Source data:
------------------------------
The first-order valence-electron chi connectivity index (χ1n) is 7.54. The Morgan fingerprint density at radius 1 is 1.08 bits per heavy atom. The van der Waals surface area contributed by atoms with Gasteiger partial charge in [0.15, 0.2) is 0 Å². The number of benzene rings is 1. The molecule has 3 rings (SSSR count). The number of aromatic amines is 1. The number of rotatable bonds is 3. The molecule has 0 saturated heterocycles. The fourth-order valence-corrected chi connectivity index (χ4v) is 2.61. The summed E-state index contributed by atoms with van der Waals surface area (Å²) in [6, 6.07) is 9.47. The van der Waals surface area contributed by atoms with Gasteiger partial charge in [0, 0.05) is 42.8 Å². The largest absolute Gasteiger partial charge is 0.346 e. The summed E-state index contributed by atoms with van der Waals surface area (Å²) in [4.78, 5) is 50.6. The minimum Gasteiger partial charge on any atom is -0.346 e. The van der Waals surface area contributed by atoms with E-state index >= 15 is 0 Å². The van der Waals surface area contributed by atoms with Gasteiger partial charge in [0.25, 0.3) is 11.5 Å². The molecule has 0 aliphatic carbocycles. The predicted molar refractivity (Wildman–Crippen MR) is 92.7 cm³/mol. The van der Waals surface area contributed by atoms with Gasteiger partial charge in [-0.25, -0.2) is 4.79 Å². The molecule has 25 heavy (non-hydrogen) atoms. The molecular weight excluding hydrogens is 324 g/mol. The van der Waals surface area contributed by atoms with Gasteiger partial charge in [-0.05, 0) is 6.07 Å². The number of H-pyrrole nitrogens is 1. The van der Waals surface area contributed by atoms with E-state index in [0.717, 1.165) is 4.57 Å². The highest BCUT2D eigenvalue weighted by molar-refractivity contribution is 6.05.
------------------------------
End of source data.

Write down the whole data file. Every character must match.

The first-order valence-electron chi connectivity index (χ1n) is 7.54. The Morgan fingerprint density at radius 1 is 1.08 bits per heavy atom. The van der Waals surface area contributed by atoms with Gasteiger partial charge in [0.15, 0.2) is 0 Å². The number of benzene rings is 1. The molecule has 3 rings (SSSR count). The number of aromatic amines is 1. The number of rotatable bonds is 3. The molecule has 0 saturated heterocycles. The fourth-order valence-corrected chi connectivity index (χ4v) is 2.61. The summed E-state index contributed by atoms with van der Waals surface area (Å²) in [6, 6.07) is 9.47. The van der Waals surface area contributed by atoms with Gasteiger partial charge in [0, 0.05) is 42.8 Å². The largest absolute Gasteiger partial charge is 0.346 e. The summed E-state index contributed by atoms with van der Waals surface area (Å²) in [4.78, 5) is 50.6. The minimum Gasteiger partial charge on any atom is -0.346 e. The van der Waals surface area contributed by atoms with E-state index >= 15 is 0 Å². The van der Waals surface area contributed by atoms with Gasteiger partial charge in [0.25, 0.3) is 11.5 Å². The molecule has 0 aliphatic carbocycles. The predicted molar refractivity (Wildman–Crippen MR) is 92.7 cm³/mol. The van der Waals surface area contributed by atoms with Gasteiger partial charge in [-0.25, -0.2) is 4.79 Å². The molecule has 25 heavy (non-hydrogen) atoms. The molecular weight excluding hydrogens is 324 g/mol. The van der Waals surface area contributed by atoms with Gasteiger partial charge in [-0.05, 0) is 6.07 Å². The number of H-pyrrole nitrogens is 1. The van der Waals surface area contributed by atoms with E-state index in [0.717, 1.165) is 4.57 Å². The highest BCUT2D eigenvalue weighted by molar-refractivity contribution is 6.05.